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Head & Neck Cancer Information
Head and neck cancer can be found in the lip, mouth, inside the nose, paranasal sinuses, pharynx, and larynx
It is the sixth leading cancer by incidence worldwide, with 500,000 new cases a year. Head & Neck cancer is strongly associated with certain environmental and lifestyle risk factors, including tobacco smoking, alcohol consumption, UV light, particular chemicals used in certain workplaces, and certain strains of viruses, such as human papillomavirus. Head & Neck Cancer can often spread to the lymph nodes of the neck, and this can be the first (and sometimes only) sign of the disease at the time of diagnosis. Head and neck cancer is usually treated with either surgery, chemotherapy, radiotherapy or a combination.
The principle aims of surgery is to clear the disease and, where required, reconstruct the resulting defect. Where the disease is centered around the voice box , this is often treated with a laser and this allows surgeons to remove disease without external incisions . There follows a rehabilitative phase where the patients are seen by Allied Health Professionals, i.e., Speech and Language Therapists who assist with speech and swallowing; Dietitians who ensure that nutritional intake and hydration is adequate and prevent weight loss as all of these have a major impact on healing and recovery. Throughout the cancer journey patients’ are supported by a Head and Neck Clinical Nurse Specialist who acts as Key Worker coordinating their care.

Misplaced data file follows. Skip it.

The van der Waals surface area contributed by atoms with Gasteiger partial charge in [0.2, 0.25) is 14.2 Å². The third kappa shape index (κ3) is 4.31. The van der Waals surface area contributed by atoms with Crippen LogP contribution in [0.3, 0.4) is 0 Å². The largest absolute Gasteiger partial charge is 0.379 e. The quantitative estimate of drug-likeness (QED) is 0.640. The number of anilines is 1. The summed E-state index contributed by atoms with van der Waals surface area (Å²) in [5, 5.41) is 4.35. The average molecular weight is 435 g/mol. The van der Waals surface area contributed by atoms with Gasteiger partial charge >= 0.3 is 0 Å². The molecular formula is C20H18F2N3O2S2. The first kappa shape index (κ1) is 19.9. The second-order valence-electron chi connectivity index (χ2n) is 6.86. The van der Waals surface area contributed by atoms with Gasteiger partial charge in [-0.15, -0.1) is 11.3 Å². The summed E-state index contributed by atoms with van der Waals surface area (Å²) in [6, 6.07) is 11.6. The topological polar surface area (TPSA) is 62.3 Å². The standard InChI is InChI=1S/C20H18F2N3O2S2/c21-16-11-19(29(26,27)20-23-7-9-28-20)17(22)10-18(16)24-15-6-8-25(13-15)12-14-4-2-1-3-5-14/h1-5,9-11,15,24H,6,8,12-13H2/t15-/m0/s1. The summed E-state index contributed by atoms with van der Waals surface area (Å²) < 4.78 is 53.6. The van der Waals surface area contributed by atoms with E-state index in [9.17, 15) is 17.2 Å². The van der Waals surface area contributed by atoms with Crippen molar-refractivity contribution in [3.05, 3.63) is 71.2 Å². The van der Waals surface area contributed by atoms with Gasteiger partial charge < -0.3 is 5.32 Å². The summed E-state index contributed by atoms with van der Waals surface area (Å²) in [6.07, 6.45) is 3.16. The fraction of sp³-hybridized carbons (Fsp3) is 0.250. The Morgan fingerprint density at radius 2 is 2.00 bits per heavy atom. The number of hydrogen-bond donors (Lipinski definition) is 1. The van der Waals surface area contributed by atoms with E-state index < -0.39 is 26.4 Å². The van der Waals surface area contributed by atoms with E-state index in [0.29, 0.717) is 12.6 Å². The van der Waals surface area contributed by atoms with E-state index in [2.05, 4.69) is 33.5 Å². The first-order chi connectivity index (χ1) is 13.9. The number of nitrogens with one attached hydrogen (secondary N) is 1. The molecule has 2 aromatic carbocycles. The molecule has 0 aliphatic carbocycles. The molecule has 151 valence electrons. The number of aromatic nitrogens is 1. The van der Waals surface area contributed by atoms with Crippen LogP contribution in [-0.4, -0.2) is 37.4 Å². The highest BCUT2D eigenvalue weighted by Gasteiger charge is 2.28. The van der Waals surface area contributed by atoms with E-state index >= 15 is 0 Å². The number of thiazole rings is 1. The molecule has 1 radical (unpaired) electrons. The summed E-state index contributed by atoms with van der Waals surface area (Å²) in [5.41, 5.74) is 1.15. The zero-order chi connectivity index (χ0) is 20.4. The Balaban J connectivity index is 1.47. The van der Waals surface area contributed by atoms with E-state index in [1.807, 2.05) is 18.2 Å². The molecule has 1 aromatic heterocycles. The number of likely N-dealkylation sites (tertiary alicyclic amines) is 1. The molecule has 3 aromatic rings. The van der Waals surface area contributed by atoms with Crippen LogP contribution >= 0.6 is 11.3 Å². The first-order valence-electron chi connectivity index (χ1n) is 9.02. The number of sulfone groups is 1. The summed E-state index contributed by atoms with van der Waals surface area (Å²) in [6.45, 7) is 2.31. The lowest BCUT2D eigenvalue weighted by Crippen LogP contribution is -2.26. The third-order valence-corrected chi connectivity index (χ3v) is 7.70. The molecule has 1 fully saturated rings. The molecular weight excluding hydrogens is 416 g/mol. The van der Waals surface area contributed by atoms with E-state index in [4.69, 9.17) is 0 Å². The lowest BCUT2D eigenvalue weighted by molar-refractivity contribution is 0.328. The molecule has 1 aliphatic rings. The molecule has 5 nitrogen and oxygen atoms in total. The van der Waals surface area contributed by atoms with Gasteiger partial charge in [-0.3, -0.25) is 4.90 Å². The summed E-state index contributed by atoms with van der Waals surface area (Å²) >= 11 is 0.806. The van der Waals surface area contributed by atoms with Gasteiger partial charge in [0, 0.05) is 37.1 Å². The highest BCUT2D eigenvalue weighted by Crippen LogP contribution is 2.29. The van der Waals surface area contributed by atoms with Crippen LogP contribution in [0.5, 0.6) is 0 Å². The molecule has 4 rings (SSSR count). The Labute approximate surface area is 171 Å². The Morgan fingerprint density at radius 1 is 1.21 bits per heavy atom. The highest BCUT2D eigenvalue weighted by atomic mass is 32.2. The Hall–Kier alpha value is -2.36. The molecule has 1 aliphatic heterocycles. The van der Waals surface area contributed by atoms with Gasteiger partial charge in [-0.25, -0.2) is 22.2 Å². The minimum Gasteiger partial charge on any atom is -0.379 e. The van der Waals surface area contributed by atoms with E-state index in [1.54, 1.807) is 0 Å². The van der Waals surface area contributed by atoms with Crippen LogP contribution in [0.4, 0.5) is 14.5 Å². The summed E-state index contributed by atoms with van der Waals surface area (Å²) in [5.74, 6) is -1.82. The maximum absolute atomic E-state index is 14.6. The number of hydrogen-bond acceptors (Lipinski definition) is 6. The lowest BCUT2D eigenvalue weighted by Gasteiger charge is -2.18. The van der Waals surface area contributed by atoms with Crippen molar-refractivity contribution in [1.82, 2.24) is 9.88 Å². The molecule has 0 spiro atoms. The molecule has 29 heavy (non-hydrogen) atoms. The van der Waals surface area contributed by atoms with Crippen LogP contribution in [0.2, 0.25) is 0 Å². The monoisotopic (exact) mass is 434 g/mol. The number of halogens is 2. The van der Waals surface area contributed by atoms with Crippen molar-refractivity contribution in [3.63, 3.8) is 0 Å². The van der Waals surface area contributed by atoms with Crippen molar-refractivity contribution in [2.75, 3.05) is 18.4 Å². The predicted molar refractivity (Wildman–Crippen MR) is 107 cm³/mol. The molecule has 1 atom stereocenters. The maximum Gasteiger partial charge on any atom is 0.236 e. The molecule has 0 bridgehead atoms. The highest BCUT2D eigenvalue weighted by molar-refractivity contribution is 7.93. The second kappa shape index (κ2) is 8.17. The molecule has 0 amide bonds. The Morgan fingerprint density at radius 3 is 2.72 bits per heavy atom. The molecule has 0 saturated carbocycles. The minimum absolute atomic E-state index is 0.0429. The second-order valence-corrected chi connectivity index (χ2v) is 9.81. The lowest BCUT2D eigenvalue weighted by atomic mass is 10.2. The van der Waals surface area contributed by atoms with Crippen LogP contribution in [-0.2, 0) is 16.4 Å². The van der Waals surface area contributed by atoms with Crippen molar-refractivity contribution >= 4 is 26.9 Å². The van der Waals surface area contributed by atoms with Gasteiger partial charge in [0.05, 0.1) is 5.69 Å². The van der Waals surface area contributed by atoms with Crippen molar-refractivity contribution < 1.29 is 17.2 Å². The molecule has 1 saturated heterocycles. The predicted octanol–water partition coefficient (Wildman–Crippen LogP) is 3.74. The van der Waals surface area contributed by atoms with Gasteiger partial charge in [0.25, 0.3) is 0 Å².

The aim of chemotherapy is to reduce the size of the tumour. Chemotherapy can be given prior to radiotherapy or in conjunction with radiotherapy as a first line treatment. When given in conjunction with radiotherapy, chemotherapy is generally given as two five day cycles , with a two week break between each cycle. It may also be given in a smaller cycle immediately prior to or at the same time as radiotherapy. It can also be given as a secondary treatment, following surgery, to make sure that the surgical area is completely free of cancerous cells; a “belt and braces” approach.
This form of treatment can be used alone or after surgery or in conjunction with Chemotherapy. The treatment is usually over a six week period, five days a week and each session usually lasts about 30 minutes. It is used extensively in oropharyngeal cancer. It involves lying on a bed with a mask on, so that the radiation can be delivered to the correct area.
As with surgery, both Chemotherapy and/or Radiotherapy treatment may result in dietary and swallowing difficulties so there is close monitoring by Speech Therapists and Dietitians both during, and after completion of treatment, to help with side effects. The C.N.S. remains a Key Worker throughout cancer journey supporting all aspects of patients care.